Dow teams up with Michigan retailer to build parking lot from old plastic bags; Mexican chemical companies face uncertainty over labor regulations;November vehicle sales fell nearly 13% on-year;U.S. chemical rail shipments see Nov. rise

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Dow's plant in Formosa, Texas. Image courtesy of Dow

Dow teams up with Michigan retailer to build parking lot from old plastic bags

Dow and the Michigan retailer Meijer announced on Nov. 11, 2021 a project to recycle 12,500 pounds of plastic bags collected from customers through in-store recycle bins for pavement material that will help build a store’s new parking lot and fuel station.

The recycled polymer modified asphalt parking lot project will use the equivalent of 944,000 plastic grocery bags, the companies said.

“The effort is an example of how we’re continually creating new technologies and initiatives to transform used plastics into functional and valuable solutions,” said CJ DuBois, North American paving application development leader at Dow Packaging and Specialty Plastics.

Padnos, a materials recycler, and K-Tech Specialty Coatings, an asphalt emulsion company, modified the base asphalt with elastomeric terpolymer.

Rieth-Riley, the construction contractor, produced the final hot-mix asphalt and paved the Meijer parking lot and adjacent gasoline station, according to the statement.

Mexican chemical companies face uncertainty over labor regulations

The Mexican National Association of the Chemical Industry (ANIQ for its Spanish acronym) said on Nov. 26, 2021 that its members have sought more clarity from the federal government over new regulations related to mandatory information about labor conditions at their plants.

Mexican chemical companies met with government officials to “better understand” a program under which employers declare their “levels of compliance of general work conditions, training, as well as aspects related to security and health prevalent in their workplace,” according to Aniq.

Government officials have explained, according to an Aniq statement, that the information requested was primarily for industries with lower risk levels to those of the chemical industry but is still mandatory for all.

Chemical companies have been asked to comply and provide the information requested, it said.

The Mexican Senate approved two years ago the Protocol Modificatory to the Free Trade Agreement with the U.S. and Canada.

Mexican businesses had already in 2019 concerns about the impact from the application of new labor provision tied to accords on environment cooperation and customs verification with the U.S., as well as one on environment with Canada.

November vehicle sales fell nearly 13% on-year

JD Power said on Nov. 24 that according to analyst projections new-vehicle retail sales for November 2021 will contract 13% compared with last year, according to a joint forecast it produced along with LMC Automotive.

“For November, as has been the case since August, new-vehicle sales are being constrained by available inventory.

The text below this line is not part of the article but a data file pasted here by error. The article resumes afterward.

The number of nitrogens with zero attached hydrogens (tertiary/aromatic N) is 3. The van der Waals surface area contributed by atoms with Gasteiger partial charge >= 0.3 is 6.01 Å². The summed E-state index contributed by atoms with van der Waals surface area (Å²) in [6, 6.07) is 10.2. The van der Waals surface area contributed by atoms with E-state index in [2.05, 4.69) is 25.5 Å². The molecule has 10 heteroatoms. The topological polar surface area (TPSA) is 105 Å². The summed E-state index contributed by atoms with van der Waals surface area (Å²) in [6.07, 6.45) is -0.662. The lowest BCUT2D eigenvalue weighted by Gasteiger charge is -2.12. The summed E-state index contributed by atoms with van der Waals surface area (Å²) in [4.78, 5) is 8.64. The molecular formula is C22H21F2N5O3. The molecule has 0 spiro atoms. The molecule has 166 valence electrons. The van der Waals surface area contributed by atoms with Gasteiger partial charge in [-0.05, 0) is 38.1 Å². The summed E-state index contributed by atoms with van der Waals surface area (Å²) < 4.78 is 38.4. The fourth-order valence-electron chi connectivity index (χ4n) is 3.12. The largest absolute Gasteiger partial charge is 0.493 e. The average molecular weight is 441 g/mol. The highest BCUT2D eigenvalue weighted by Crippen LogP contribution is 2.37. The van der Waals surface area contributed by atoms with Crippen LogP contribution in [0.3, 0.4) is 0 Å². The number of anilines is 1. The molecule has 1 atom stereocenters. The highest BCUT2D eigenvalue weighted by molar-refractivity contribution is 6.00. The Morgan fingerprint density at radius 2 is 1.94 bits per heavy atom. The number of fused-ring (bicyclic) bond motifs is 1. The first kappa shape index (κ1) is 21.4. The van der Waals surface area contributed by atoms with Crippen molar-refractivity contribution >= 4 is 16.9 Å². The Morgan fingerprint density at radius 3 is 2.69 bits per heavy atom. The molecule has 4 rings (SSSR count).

Retail inventory on dealer lots is expected to end below one million vehicles for a fourth consecutive month, with sales in each month being dictated by the number of vehicles delivered to dealerships rather than reflecting actual demand,” it said.

November retail sales of new vehicles are likely to be about 933,700 units, a 13% on-year decrease when adjusted for selling days as there was one additional day this year.

 “The lack of vehicles in inventory this month is particularly significant as the typical Black Friday sales surge will be difficult to support. Nevertheless, strong underlying demand for new vehicles, coupled with rising pent-up demand due to the inventory shortage, is sustaining record transaction prices and profits for each unit sold,” it said.

A shortage of vehicles has helped the sales of some chemicals as auto dealerships are making efforts to include chemical protective films and other optional added options that raise up the cost of a new car, according to some top chemical industry executives.

U.S. railroad chemical shipments see 4% on-year rise in Nov.

Chemical shipments were among the transported material categories volumes that rose in November from a year earlier in U.S. railroad shipments, according to the Association of American Railroads (AAR).

U.S. railroads originated 1.03 million containers and trailers in Nov. 2021, a 9.6% on-year decline. Combined U.S. carload and intermodal originations in Nov. 2021 were 1.9 million, down 45% from November of last year.

November saw an increase of 5,563 carloads, 4.4% more than a year ago. Transported materials that saw on-year gains included coal, which rose 8.6%, as well as “crushed stone, sand & gravel”, which rose 7.4%.

Commodities that saw declines in November 2021 from November 2020 included: motor vehicles & parts, down 14%; and grain, down 7.4%.

Total U.S. carload traffic for the first 11 months of 2021 was 10,874,439 carloads, a 7% on-year increase from the same period last year. Intermodal units rose 6.4% from last year.

The year-to-date figures showed improvement from earlier this year.

“Fifteen of the 20 carload categories we track have seen year-to-date carload increases on U.S. railroads through November,” said AAR vice president John Gray.

“Coal leads the way, with carloads up more than 11%, or nearly 306,000 carloads, mainly because the price of natural gas to electricity generators has doubled since the beginning of the year,” Gray said.

Chemicals, grain and commodities related to steel production all showed solid carload growth this year, he added.

By Reuters Events Downstream